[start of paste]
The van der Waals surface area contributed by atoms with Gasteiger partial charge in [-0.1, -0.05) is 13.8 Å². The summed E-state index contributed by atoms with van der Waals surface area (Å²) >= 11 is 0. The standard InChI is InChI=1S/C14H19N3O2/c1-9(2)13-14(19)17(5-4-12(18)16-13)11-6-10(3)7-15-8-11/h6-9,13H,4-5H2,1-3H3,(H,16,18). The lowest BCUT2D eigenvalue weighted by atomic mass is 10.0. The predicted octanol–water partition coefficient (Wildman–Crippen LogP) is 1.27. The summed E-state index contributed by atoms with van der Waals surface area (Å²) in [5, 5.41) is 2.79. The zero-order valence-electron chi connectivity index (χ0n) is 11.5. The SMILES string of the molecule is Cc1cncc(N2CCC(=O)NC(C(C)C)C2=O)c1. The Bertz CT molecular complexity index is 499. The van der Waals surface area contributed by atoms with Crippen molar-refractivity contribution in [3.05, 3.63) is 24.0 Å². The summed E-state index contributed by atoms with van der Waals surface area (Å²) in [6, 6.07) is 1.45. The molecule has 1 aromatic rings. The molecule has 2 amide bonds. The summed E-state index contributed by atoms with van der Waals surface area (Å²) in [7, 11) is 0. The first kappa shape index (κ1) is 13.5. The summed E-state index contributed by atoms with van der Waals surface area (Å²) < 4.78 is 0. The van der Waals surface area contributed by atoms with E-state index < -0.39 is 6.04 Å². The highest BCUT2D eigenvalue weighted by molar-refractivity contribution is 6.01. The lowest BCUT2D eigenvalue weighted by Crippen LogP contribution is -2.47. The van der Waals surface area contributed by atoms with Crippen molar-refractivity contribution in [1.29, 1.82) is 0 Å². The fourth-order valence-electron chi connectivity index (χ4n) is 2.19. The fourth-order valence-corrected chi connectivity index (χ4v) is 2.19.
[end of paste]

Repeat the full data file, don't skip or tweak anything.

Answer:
The van der Waals surface area contributed by atoms with Gasteiger partial charge in [-0.1, -0.05) is 13.8 Å². The summed E-state index contributed by atoms with van der Waals surface area (Å²) >= 11 is 0. The standard InChI is InChI=1S/C14H19N3O2/c1-9(2)13-14(19)17(5-4-12(18)16-13)11-6-10(3)7-15-8-11/h6-9,13H,4-5H2,1-3H3,(H,16,18). The lowest BCUT2D eigenvalue weighted by atomic mass is 10.0. The predicted octanol–water partition coefficient (Wildman–Crippen LogP) is 1.27. The summed E-state index contributed by atoms with van der Waals surface area (Å²) in [5, 5.41) is 2.79. The zero-order valence-electron chi connectivity index (χ0n) is 11.5. The SMILES string of the molecule is Cc1cncc(N2CCC(=O)NC(C(C)C)C2=O)c1. The Bertz CT molecular complexity index is 499. The van der Waals surface area contributed by atoms with Crippen molar-refractivity contribution in [3.05, 3.63) is 24.0 Å². The summed E-state index contributed by atoms with van der Waals surface area (Å²) in [6, 6.07) is 1.45. The molecule has 1 aromatic rings. The molecule has 2 amide bonds. The summed E-state index contributed by atoms with van der Waals surface area (Å²) in [7, 11) is 0. The first kappa shape index (κ1) is 13.5. The summed E-state index contributed by atoms with van der Waals surface area (Å²) < 4.78 is 0. The van der Waals surface area contributed by atoms with E-state index < -0.39 is 6.04 Å². The highest BCUT2D eigenvalue weighted by molar-refractivity contribution is 6.01. The lowest BCUT2D eigenvalue weighted by Crippen LogP contribution is -2.47. The van der Waals surface area contributed by atoms with Crippen molar-refractivity contribution in [1.29, 1.82) is 0 Å². The fourth-order valence-electron chi connectivity index (χ4n) is 2.19. The fourth-order valence-corrected chi connectivity index (χ4v) is 2.19.